Nearly 180,000 free black men and escaped slaves served in the Union Army during the Civil War. But at first they were denied the right to fight by a prejudiced public and a reluctant government. Even after they eventually entered the Union ranks, black soldiers continued to struggle for equal treatment. Placed in racially segregated infantry, artillery, and cavalry regiments, these troops were almost always led by white officers.
‘We Are Ready and Would Go’
As soon as the Civil War began, many free black men in the North wanted to fight for the Union cause. Frederick Douglass, who escaped slavery to become a famous abolitionist leader, stated “We are ready and would go.” But prejudice against black people — both free and slave — was strong and deep in the North as well as the South.
Most white Americans at this time thought of black adults as children, lacking in mental ability and discipline. Slavery had stripped black men of their manhood, so the thinking went, making them dependent and irresponsible. These stereotypes led most whites to assume that a black man could never be trained to fight like a white soldier.
During the early part of the war, President Lincoln opposed accepting blacks into the army. He said that this would push border states like Missouri over to the Confederacy. In effect, both free black men and escaped slaves were banned from the Union Army.
Major General Benjamin Butler commanded the Union forces that had captured and occupied New Orleans in the spring of 1862. The Confederate government of Louisiana had formed a militia consisting of free black men led by their own officers. This all-black militia came to Butler and volunteered to join the Union Army. He transformed the Confederate militia into the First Regiment Native Louisiana Guards led by black captains and lieutenants. He later went on to form two more black regiments, which were commanded by white officers. These became the first, though unofficial, units of black troops in the Union Army.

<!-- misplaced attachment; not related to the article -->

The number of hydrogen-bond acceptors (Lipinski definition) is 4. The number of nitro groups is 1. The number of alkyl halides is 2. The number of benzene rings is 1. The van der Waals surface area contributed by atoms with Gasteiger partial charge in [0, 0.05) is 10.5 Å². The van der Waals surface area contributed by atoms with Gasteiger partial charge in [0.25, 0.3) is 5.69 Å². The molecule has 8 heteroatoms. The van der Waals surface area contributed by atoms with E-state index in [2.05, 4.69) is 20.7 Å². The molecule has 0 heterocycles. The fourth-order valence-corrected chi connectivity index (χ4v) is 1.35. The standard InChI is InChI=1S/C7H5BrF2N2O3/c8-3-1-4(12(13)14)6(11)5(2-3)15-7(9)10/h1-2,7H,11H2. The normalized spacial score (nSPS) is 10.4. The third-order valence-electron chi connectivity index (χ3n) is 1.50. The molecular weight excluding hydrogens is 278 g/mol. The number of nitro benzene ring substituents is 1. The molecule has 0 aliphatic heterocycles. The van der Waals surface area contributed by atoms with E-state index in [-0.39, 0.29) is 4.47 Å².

In July 1862, Congress passed a law permitting black men to enlist at a pay rate of $10 per month ($3 less than the pay of a white private). But Congress left it up to the president to determine the duties of black volunteers. Lincoln decided that any blacks enlisting into the army were to be used only as laborers and not trained as combat soldiers.
By the end of 1862, it was clear that the war was not going to end quickly. As this harsh reality began to sink in, the number of Northern white volunteers dropped considerably. Moreover, Lincoln realized that once the war ended and the Union was restored, slavery could never continue. As Frederick Douglass had argued all along, slavery was “the source and center of this gigantic rebellion.” For these and other reasons, Lincoln made a dramatic shift in Union war policy on January 1, 1863 when he announced the Emancipation Proclamation.
Lincoln’s Emancipation Proclamation liberated slaves in those areas still in rebellion. It went on to announce that free black men “will be received into the armed services of the United States….”
In the spring, the War Department organized the Bureau of Colored Troops. The bureau began a massive army recruitment program aimed at free blacks in the North and emancipated slaves in Union-held Southern territory. All the new regiments of U.S. Colored Troops were led by white officers, recruited from existing regular army units.